You may have caught this news, but today Nature published a report on the discovery of three earth-scale planets in orbit around just about the least impressive star it’s possible to be.
What’s most intriguing is that the dimness of that parent star — now known as TRAPPIST-1, after the instrument at the heart of this discovery — makes it just possible (if you squint just right) to glimpse a possible opening for life on its planets.
It’s tricky, because the two better-characterized planets are terribly close to their sun, with orbits of 1.5 and 2.4 days. But TRAPPIST-1 is what’s called an “ultracool dwarf” — and even at that distances, the two planets would have equilibrium temperatures that are pretty damn hot. But — if everything broke just right, there would be some locations that could be cool enough to support liquid water on the surface.
That’s one of the big pre-conditions exobiology researchers/dreamers imagine would be valuable/necessary for the emergence of life beyond earth. Given how many ways we can imagine (and all the ways we can’t) that those circumstances might not pan out, I wouldn’t hold my breath waiting for a signal from our new friends on a distant world.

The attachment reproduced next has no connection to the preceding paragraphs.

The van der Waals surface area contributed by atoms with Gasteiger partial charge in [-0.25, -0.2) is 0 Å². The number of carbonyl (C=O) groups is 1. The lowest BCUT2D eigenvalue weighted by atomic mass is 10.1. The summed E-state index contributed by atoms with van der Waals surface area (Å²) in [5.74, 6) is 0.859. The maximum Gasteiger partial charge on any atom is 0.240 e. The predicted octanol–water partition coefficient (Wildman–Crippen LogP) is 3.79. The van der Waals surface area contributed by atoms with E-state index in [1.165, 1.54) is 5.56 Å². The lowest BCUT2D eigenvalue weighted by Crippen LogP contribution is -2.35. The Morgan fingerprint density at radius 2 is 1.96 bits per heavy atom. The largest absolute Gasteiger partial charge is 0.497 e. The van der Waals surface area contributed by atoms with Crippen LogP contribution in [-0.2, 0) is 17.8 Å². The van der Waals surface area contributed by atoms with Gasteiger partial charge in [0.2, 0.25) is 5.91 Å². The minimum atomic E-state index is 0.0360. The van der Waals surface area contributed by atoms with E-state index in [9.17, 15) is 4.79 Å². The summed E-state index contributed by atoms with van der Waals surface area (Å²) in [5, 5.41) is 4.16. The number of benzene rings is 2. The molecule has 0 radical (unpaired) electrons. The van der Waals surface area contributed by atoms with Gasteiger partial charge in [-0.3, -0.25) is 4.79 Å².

But the real juice behind this finding comes from the fact that these planets are decent candidates for transmission spectroscopic analysis of their atmospheres (if they have them) during their transits across the face of their star. All it will take is the next generation of large, infrared-capable telescopes: the James Webb Space Telescope, scheduled to launch in 2018, and instruments like the Giant Magellan Telescope, the European Extremely Large Telescope, both now starting construction in Chile, and the Thirty-Meter-Telescope, now stalled in Hawaii.
I write more about this over at The Atlantic. It’s a fun tale — a small team pursuing a hunch that has led to a significant (or at least enticing and delicious) advance in our grasp of the possible out there.
So — if you’re tired of terrestrial politics, have some fun contemplating possible home worlds for the Lectroid going by the name of Cruz.
Image: Edvard Munch, Starry Night, 1922-24